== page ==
SAN FRANCISCO (Reuters) - Hewlett-Packard Co (HPQ.N) won preliminary approval from a U.S. judge to settle shareholder litigation on Friday involving the information technology company’s botched acquisition of Autonomy Plc.
The ruling, from U.S. District Judge Charles Breyer in San Francisco, comes after HP failed to win approval of two previous proposed deals. Breyer had written that the last deal may not have been fair for shareholders because it could have forced them to give up claims beyond the Autonomy deal.
However, Breyer said the latest settlement appears to be limited solely to HP’s conduct involving Autonomy.
In a statement HP said it is pleased with the ruling.
HP announced a $8.8 billion writedown in November 2012, just over one year after buying Autonomy, and linked more than $5 billion to accounting fraud and inflated financials by Autonomy executives. The British company and its executives have denied any wrongdoing.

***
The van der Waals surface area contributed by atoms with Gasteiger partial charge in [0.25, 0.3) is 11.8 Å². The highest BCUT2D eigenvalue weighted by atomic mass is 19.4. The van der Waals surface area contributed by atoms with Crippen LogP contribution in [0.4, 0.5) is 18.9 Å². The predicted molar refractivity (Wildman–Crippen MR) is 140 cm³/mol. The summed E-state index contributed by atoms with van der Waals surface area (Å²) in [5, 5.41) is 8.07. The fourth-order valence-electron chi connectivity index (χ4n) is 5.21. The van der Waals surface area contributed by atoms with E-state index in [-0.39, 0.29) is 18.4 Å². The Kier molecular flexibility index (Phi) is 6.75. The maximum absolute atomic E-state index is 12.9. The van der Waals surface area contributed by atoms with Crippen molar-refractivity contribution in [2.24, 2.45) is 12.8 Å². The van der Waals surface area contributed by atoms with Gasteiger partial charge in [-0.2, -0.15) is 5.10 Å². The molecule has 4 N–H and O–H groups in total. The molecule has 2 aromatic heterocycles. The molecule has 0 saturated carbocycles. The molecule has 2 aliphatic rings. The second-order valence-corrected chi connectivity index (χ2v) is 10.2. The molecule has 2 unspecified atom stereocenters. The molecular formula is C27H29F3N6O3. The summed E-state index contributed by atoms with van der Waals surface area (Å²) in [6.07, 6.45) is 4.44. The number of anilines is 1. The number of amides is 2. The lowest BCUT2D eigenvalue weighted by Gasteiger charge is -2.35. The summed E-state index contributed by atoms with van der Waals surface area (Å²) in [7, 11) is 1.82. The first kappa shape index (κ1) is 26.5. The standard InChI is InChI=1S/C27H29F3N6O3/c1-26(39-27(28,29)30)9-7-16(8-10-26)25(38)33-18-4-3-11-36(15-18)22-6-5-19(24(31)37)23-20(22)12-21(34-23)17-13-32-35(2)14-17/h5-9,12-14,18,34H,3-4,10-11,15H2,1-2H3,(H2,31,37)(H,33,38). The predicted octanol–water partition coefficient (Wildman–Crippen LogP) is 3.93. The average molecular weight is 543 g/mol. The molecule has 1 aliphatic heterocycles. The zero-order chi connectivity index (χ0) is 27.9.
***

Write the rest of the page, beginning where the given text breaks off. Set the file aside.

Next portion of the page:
Under the terms of the settlement, shareholder attorneys agreed to drop all claims against HP’s current and former executives, including Chief Executive Meg Whitman, board members and advisers to the company.
HP, in turn, agreed to some governance reforms. The company has also said it would pursue claims against former Autonomy executives, including Chief Executive Michael Lynch.
The case is In re: Hewlett-Packard Co Shareholder Derivative Litigation, U.S. District Court, Northern District of California, No. 12-06003.
Reporting by Dan Levine, editing by Jonathan Oatis and David Gregorio